When I was younger I used to travel with my family during summer vacation, mainly to Italy and France. I adored all the little cities full of sun and cicadas, the landscape with olive trees and vineyards. My favourite were two islands – French Corsica and Italian Sicily, the cultural mix and temperament of the native people there intrigued me a lot. My family and I spent also some time in Austria and the Czech Republic.
Can you tell our readers a little bit about your home city of Krakow, Poland?
I was born in Krakow, but my parents and I moved to Warsaw shortly after my birth. So my heart belongs to Warsaw more although Krakow is a very important place for me too. It is a cozy city with an amazing Old Town, many nice cafes and bars, little cinemas and theaters. It was formally the capital of Poland so there is a beautiful royal castle called Wawel. As a young girl I was very much influenced of Krakow’s legends. Warsaw was totally destroyed by the Germans during World War II, its reconstruction was almost a miracle. Warsaw has a very charming Old Town, but its more modern places are very nice too. My favourite spot is Lazienki Park – a royal, big park where I spent many sunny afternoons of my childhood. I love my district too – Stary Mokotow which is very calm, green and picturesque. Near the place I live there is a little cinema “Iluzjon” where I saw my first movie- “The Lion King”.
Do you feel there are significant cultural differences between Polish and American culture? In your opinion, what are some of these differences? What are some of the similarities?
Both Polish and American people are very warm and spontaneous. We are also both courageous and ready to defend our opinions. The only difference I noticed is that Polish people are much more openly critical towards themselves and others than Americans. We usually don’t hide our emotions, no matter if they are positive or negative, which makes us very easy to understand.
Other than family and friends, what do you miss most about Poland?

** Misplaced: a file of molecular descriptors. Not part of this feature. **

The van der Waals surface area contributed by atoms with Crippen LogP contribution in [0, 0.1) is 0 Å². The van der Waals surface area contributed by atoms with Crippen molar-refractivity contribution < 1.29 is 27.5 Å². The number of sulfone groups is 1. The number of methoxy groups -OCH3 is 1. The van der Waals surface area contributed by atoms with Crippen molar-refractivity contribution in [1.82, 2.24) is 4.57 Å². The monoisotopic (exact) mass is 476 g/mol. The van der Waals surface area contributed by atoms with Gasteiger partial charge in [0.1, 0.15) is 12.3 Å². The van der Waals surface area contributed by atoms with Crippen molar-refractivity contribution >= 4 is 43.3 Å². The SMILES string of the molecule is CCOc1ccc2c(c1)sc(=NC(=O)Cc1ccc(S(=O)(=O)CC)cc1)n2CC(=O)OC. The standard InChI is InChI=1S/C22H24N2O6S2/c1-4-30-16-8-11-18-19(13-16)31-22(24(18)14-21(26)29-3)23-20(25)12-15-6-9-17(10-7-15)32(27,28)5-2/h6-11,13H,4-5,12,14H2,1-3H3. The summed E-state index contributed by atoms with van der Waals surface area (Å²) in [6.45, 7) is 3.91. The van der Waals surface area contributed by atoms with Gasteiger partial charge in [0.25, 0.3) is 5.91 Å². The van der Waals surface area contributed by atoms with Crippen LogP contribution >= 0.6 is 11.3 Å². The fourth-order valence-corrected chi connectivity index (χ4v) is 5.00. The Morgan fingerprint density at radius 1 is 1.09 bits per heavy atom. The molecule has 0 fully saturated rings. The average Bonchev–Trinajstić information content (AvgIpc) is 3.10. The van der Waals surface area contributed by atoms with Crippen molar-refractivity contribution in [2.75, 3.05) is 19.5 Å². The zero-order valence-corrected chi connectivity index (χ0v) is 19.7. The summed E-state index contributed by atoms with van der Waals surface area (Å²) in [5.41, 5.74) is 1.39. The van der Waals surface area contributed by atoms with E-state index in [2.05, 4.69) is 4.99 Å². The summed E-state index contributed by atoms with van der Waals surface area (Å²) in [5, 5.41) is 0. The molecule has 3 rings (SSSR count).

I have the ability to visit places I love mentally, so I don’t miss Poland because I spend there a lot of my “inner” time there. I’m under the impression that I never really left it and it is always with me. There is some poetic charm about Poland that is much more spiritual then physical.
Where do you see yourself this time next year after you graduate from Juilliard?
It think I will be in Poland attending doctoral studies, developing my performing skills and travelling around the world looking for inspiration and people to make music with.
Is there anything else you would like to share with our readers?
I would like to express my gratitude to all the people who helped me throughout my education – my family, my boyfriend, my friends, my dear teachers. Without them I would never achieve my goals and probably would never have the chance to study at Juilliard. I would like to thank also the Fulbright Program – it is a big honor for me to be a Fulbright Scholar and I will never forget their support. And finally I would like to express my gratitude to Bruce and Suzie Kovner who sponsor Historical Performance studies at Juilliard. I would like also to highly recommend to everyone who is eager to gain more knowledge and skill in early music performance to join the Historical Performance program, which is very unique and valuable.